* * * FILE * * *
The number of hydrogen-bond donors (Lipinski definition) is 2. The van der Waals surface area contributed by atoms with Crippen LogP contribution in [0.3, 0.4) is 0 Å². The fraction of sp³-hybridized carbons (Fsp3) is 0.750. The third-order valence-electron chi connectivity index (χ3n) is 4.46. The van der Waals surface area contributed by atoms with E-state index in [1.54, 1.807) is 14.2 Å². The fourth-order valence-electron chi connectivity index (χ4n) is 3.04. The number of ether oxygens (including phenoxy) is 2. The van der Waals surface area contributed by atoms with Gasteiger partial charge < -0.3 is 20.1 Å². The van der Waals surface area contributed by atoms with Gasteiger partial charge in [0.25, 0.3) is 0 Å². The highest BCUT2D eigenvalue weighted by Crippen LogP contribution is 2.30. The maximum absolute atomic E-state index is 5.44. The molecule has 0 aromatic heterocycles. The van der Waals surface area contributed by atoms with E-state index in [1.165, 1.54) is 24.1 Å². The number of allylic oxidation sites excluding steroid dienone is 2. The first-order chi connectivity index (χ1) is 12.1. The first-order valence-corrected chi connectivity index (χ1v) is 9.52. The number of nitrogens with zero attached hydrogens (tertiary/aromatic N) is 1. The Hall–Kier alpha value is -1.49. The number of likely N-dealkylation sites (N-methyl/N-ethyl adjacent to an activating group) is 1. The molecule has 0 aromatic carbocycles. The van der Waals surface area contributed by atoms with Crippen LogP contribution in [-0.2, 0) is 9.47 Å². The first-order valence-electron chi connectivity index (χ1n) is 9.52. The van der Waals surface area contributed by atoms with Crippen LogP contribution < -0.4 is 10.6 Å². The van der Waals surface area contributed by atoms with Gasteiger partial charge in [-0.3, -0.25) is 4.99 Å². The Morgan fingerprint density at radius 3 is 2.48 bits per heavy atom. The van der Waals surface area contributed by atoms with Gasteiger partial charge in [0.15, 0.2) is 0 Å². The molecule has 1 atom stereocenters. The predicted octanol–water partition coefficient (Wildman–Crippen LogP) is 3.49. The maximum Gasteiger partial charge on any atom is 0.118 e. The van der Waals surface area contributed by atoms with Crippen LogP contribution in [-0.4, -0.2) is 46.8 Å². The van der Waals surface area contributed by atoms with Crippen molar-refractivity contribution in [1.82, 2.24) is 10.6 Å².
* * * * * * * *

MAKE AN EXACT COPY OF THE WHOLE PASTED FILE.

The number of hydrogen-bond donors (Lipinski definition) is 2. The van der Waals surface area contributed by atoms with Crippen LogP contribution in [0.3, 0.4) is 0 Å². The fraction of sp³-hybridized carbons (Fsp3) is 0.750. The third-order valence-electron chi connectivity index (χ3n) is 4.46. The van der Waals surface area contributed by atoms with E-state index in [1.54, 1.807) is 14.2 Å². The fourth-order valence-electron chi connectivity index (χ4n) is 3.04. The number of ether oxygens (including phenoxy) is 2. The van der Waals surface area contributed by atoms with Gasteiger partial charge < -0.3 is 20.1 Å². The van der Waals surface area contributed by atoms with Gasteiger partial charge in [0.25, 0.3) is 0 Å². The highest BCUT2D eigenvalue weighted by Crippen LogP contribution is 2.30. The maximum absolute atomic E-state index is 5.44. The molecule has 0 aromatic heterocycles. The van der Waals surface area contributed by atoms with E-state index in [1.165, 1.54) is 24.1 Å². The number of allylic oxidation sites excluding steroid dienone is 2. The first-order chi connectivity index (χ1) is 12.1. The first-order valence-corrected chi connectivity index (χ1v) is 9.52. The number of nitrogens with zero attached hydrogens (tertiary/aromatic N) is 1. The Hall–Kier alpha value is -1.49. The number of likely N-dealkylation sites (N-methyl/N-ethyl adjacent to an activating group) is 1. The molecule has 0 aromatic carbocycles. The van der Waals surface area contributed by atoms with Crippen LogP contribution in [-0.2, 0) is 9.47 Å². The first-order valence-electron chi connectivity index (χ1n) is 9.52. The van der Waals surface area contributed by atoms with Crippen LogP contribution < -0.4 is 10.6 Å². The van der Waals surface area contributed by atoms with Gasteiger partial charge in [-0.3, -0.25) is 4.99 Å². The Morgan fingerprint density at radius 3 is 2.48 bits per heavy atom. The van der Waals surface area contributed by atoms with Gasteiger partial charge in [0.15, 0.2) is 0 Å². The molecule has 1 atom stereocenters. The predicted octanol–water partition coefficient (Wildman–Crippen LogP) is 3.49. The maximum Gasteiger partial charge on any atom is 0.118 e. The van der Waals surface area contributed by atoms with Crippen LogP contribution in [-0.4, -0.2) is 46.8 Å². The van der Waals surface area contributed by atoms with Crippen molar-refractivity contribution in [1.82, 2.24) is 10.6 Å².